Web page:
On Monday 26 June 2017 at 13.30 hrs Georgina Villarreal Herrera will defend her PhD thesis entitled ‘Sustaining Dairy’ in the Auditorium of Wageningen University. The ceremony will be live streamed by WURTV but can be viewed later as well.
The full thesis will be available online after the defence ceremony.
Summary of the PhD thesis
Dairy in Europe has undergone many changes in the last few years—the abolition of milk production quotas being a fundamental one. This study explores these changes in relation to the sustained social and environmental viability of the sector and how dairy processors’ sustainability programs are a part of that.
This study traces the evolution of the dairy sectors in the Netherlands, Ireland and the United Kingdom since the post-war era, outlining the dominant logic that has guided their development. The analysis shows that the post-war logic based on the increase of scale and intensification of dairying has continued to shape the development of the sector through today. While the visible impacts of intensive dairy have led to adaptations to the dominant rules and practices, these changes have not been fundamental in nature. The analysis of dairy processors and their sustainability programs revealed that these programs can be an additional tool for compliance to legal standards and the alleviation of pressing societal concerns. However, processors address social and environmentally relevant dairy-related challenges when an effective link to profit can be established. These programs have been unable to ensure that the dairy sector operates within established environmental limits and societal expectations, while providing a stable livelihood for farmers.
In 2014 the International Social Science Council launched a call for pre-proposals to apply for a ‘seed grant’ on the topic Transformations to Sustainability. Wageningen UR (Ina Horlings from RSO and Paul Hebinck from SDC), the Rhodes University and the University of Viçosa wrote a proposal together and received funding. The seed grant was used to build a knowledge network around this topic, locally in sites in the Eastern Cape in South Africa, the Minais Gerais in Brazil and in three different sites in the Netherlands. Furthermore the research partners met in South Africa in December 2014 to visit some sites and write a full proposal together. In the beginning of 2015 the organisation ILEIA, centre for learning on sustainable agriculture, joined the research consortium and in April 2015 a final proposal was submitted.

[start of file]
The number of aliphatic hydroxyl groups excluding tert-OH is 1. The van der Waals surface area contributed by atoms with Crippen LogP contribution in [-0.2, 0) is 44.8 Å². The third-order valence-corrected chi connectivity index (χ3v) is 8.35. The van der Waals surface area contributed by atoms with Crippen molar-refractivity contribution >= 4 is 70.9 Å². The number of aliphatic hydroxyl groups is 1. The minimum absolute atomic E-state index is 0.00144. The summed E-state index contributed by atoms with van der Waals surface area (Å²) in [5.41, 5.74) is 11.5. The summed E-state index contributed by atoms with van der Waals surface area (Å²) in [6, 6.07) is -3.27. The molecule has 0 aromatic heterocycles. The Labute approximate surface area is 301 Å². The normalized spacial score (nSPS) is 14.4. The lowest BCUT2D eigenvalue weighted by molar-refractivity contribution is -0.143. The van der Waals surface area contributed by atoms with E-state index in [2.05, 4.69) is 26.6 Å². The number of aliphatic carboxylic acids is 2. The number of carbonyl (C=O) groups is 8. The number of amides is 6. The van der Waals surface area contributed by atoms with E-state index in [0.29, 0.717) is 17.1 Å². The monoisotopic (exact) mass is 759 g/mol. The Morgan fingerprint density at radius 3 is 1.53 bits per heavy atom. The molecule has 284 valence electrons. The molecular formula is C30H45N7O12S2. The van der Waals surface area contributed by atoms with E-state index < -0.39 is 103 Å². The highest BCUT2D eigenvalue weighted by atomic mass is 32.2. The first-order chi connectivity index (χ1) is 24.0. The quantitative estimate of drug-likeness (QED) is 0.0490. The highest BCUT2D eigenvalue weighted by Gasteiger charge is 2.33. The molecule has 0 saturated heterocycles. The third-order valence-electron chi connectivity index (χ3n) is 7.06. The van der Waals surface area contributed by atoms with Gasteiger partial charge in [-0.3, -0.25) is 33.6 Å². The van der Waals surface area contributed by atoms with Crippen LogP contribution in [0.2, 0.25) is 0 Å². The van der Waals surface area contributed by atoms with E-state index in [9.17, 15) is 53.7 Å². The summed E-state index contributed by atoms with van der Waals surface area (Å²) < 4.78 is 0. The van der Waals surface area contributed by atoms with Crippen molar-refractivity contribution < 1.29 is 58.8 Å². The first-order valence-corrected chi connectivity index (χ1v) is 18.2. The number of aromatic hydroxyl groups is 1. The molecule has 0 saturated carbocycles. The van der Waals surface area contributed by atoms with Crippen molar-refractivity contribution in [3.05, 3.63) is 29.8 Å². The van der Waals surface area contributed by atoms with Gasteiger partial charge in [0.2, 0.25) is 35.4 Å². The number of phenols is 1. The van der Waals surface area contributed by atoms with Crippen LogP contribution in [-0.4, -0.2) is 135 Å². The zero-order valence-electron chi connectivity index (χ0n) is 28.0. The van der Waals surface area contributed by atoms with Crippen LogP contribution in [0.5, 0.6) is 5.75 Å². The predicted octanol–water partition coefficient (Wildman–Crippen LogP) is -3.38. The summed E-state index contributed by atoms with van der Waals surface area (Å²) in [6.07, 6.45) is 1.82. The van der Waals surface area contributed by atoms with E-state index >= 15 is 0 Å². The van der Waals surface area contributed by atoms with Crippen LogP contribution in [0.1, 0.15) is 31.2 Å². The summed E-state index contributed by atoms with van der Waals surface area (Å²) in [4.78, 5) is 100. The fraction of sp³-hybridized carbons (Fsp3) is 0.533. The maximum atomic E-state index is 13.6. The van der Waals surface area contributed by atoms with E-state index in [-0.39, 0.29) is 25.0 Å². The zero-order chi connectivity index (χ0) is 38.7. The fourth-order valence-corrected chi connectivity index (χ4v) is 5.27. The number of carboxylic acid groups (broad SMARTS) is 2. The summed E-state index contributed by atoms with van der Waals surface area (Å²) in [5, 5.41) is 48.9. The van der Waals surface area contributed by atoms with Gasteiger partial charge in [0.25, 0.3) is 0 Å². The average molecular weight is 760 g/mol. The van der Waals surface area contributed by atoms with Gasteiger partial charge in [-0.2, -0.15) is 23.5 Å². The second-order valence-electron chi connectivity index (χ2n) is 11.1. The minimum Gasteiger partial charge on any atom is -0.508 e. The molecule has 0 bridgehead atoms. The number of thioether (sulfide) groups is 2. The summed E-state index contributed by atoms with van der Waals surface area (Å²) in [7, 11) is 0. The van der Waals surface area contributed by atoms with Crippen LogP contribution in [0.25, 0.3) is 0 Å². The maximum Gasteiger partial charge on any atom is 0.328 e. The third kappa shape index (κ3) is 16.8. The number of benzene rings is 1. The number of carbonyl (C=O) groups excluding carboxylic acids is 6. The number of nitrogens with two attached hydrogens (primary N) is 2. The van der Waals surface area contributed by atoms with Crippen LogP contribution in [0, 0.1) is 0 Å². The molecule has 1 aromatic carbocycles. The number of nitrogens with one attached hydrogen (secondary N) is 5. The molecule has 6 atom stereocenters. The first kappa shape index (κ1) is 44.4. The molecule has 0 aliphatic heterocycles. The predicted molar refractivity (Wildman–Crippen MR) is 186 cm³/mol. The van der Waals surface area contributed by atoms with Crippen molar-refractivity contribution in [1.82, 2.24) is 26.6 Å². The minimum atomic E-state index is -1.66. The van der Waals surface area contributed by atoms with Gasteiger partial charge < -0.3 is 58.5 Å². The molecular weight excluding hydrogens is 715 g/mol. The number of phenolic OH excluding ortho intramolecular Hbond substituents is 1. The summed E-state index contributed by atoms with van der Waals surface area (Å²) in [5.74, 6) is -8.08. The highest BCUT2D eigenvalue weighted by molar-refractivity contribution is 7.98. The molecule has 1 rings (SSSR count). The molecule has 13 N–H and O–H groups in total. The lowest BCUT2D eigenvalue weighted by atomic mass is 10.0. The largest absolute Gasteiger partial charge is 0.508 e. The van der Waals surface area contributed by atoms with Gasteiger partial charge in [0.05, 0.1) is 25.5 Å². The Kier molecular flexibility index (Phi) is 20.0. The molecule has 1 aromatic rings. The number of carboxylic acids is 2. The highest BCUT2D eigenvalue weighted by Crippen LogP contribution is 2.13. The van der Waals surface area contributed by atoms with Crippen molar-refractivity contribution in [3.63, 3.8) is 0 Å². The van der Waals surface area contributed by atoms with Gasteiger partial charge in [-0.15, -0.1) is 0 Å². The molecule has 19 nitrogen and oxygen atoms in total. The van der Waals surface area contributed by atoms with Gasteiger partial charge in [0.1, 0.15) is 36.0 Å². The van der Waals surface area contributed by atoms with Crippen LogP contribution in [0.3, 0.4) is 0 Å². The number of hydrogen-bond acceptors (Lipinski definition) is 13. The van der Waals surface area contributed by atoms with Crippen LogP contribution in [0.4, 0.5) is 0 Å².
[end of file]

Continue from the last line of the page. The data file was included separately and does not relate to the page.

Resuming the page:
TRANSPLACE addresses concrete problems and sustainability issues across several linked areas of global environmental change in 9 specific social-ecological settings in South-Africa, Brazil and the Netherlands. Sustainability problems emerge from complex interactions between people’s livelihoods, the persistent poverty in the southern countries, growing inequalities between people, social discontent and health.
The integrative sustainability challenge is to support sustainable place-shaping as an empowering force of transformation – encompassing people, practices and policies – contributing to new forms of connectivity and co-creation between people and place. This occurs via, and helps us to understand, re-localization, transformative agency and the re-embedding of daily lived practices in social-ecological systems and place-based assets. This is considered as an empowering perspective and an effective starting point for sustainable place-based development.The central question is: How does place-shaping – understood as processes of connectivity- lead to new seeds of change contributing to transformation to sustainability?
TRANSPLACE aims to:
address the temporal, historical, spatial, value-led and multi-scale aspects of sustainability in places and to connect people to place (landscape, nature, soil, people’s capacities) by identifying, supporting and replanting ‘seeds of change’ (innovative practices)
establish (long-term) knowledge networks on different scales, facilitate transnational research collaboration and social learning and support early career scientists.
co-create new knowledge, tools and policy-recommendations on processes of place-shaping as innovative transformative pathways to sustainability.